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Independent Filmmaking >> What’s this one about then?

What’s this one about then?

There are no rules in filmmaking. Only sins. And the cardinal sin is dullness.
– Frank Capra

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filming‘The Robbery’, Lancaster, CA 2010 (52 films/52 weeks)

No one really knows what they are doing.

My lovely Husband is often telling me this, especially when I feel some doubt about one thing or another.

And you know, he’s right, just please don’t let on that I admitted to it.

Making a film takes an enormous amount of effort. It is a world of wonder, but wonder alone cannot sustain it. You need help. Help and people and things and stuff and money, even with no budget there is always money involved. You also need ideas and energy and the unshakable belief that all will work and be well and not break or fall apart.

In short you need passion.

But passion without planning is chaos and chaos might seem interesting and exciting in an existential kind of a way, but in the world of filmmaking, its just a mess.

Speaking of messes…

I have just watched the Oscars, and while it was not the best Oscar show I have ever seen, I am trying desperately to remember one at all at the moment that was brilliant to compare it to, Maybe the Hugh Jackman one, or Steve Martin, parts of it were pretty great.  Barbara, Michelle Obama, the dance sequence with Harry potter…Jack Nicholson being himself.  But the point I am reaching for I think is that although it had very experienced producers, director and host and stars, it was just okay.  It seemed as if they weren’t quite sure of what they were doing, and why.

There’s a lot of that in Hollywood.

Just because there is money and experience and lot’s of brains working overtime, it doesnt guarantee anything.

There’s certainly no such thing as a sure thing.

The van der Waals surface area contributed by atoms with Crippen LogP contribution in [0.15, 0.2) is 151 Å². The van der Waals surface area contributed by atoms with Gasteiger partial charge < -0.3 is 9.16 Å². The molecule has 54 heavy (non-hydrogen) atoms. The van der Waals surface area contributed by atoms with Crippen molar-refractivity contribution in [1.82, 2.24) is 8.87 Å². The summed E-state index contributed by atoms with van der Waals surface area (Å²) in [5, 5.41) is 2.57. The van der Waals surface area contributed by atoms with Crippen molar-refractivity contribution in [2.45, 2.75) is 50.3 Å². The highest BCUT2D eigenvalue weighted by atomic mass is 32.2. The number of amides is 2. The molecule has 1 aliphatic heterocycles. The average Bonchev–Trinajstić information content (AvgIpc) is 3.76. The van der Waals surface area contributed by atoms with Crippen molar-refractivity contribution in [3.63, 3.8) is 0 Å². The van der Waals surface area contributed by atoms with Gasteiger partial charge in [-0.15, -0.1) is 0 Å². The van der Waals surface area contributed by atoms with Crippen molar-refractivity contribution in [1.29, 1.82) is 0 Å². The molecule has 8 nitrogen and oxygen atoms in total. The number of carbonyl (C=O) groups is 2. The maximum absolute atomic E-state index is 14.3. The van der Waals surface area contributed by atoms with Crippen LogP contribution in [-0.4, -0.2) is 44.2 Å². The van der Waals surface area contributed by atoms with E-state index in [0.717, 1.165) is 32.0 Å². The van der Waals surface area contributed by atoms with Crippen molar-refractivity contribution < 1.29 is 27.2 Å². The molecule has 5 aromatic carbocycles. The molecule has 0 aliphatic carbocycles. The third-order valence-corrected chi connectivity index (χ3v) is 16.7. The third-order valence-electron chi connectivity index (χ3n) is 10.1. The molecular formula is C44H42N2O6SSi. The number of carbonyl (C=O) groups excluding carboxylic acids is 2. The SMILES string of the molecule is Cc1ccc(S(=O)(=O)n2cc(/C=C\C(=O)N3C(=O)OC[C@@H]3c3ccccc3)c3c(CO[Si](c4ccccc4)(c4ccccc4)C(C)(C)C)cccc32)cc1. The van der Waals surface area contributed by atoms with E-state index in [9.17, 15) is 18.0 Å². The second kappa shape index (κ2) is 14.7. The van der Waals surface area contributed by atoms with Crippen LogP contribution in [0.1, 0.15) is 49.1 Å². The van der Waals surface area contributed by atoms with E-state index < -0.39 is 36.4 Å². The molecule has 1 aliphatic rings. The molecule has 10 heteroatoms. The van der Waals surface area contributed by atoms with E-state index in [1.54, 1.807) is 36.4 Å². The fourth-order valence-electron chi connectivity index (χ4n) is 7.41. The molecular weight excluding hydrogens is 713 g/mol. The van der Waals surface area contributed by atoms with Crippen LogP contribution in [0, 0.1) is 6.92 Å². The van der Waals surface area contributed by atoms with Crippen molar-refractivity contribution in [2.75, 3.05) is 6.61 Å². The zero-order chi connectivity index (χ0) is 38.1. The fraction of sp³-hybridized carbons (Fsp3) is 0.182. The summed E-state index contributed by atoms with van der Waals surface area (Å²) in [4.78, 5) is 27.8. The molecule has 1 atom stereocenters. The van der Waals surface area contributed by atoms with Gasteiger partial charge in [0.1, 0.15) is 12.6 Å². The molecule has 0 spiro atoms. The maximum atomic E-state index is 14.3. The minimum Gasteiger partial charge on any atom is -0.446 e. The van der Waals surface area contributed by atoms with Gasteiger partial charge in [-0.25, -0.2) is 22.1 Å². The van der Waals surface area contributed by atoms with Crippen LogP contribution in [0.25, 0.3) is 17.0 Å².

Or as John Goodman’s character in Argo says “ So you want to come to Hollywood and act like a bit shot without actually doing anything?  You’ll fit right in”.

It’s all just smoke and mirrors, and sometimes even with all of that they don’t fool the audience particularly well.

Perhaps that’s why there have been so many times when I sit dumbstruck in a movie theatre having purchased my ticket and popcorn and soda, even though I brought a bag of fruit and a bottle of water, and wonder how on earth the movie I am watching so eagerly and full of hopeful glee, ever got made.

It probably got made because a movie had to be made and this script found its way to the top of the pile, somehow, and everyone showed up and committed and money was spent. So regardless, it seems sometimes, of story or acting or anything obvious at all, there I am, sitting in a movie theatre wishing I had spent my 12 dollars, or 6.50 or sometimes even my 3 bucks at the 3 dollar movie theatre by my house, on something else.

It has also amazed me this past year, regardless of there being quite a lot of great films released, of how often I would look to see what I wanted to see and found that I didnt want to see anything at all.  Out of maybe 10 or so films on release there was nothing that interested me.  Not just because I had already seen the one good film that was out, or because I am especially picky or snobbish or unreasonable, but because there just wasn’t anything good to see.

Crazy.

But not an isolated incident.

I love movies.

I love watching them, I love making them, I love reading about other people making them. I love watching those ‘making of’ 11 minute docs they have on HBO or on the DVD of the film.

I love watching award ceremonies, even the painful ones.

So why is it that sometimes I am bereft of anything to pass the time with let alone love?

I think it must be because, as I said before, nobody really knows what they are doing, and quite often that translates into rubbish films that flit through their release windows at break neck speed.

You would think that as a very, very independent filmmaker this might actually make me happy somehow, or more secure in my own talent or abilities, but this is not the case.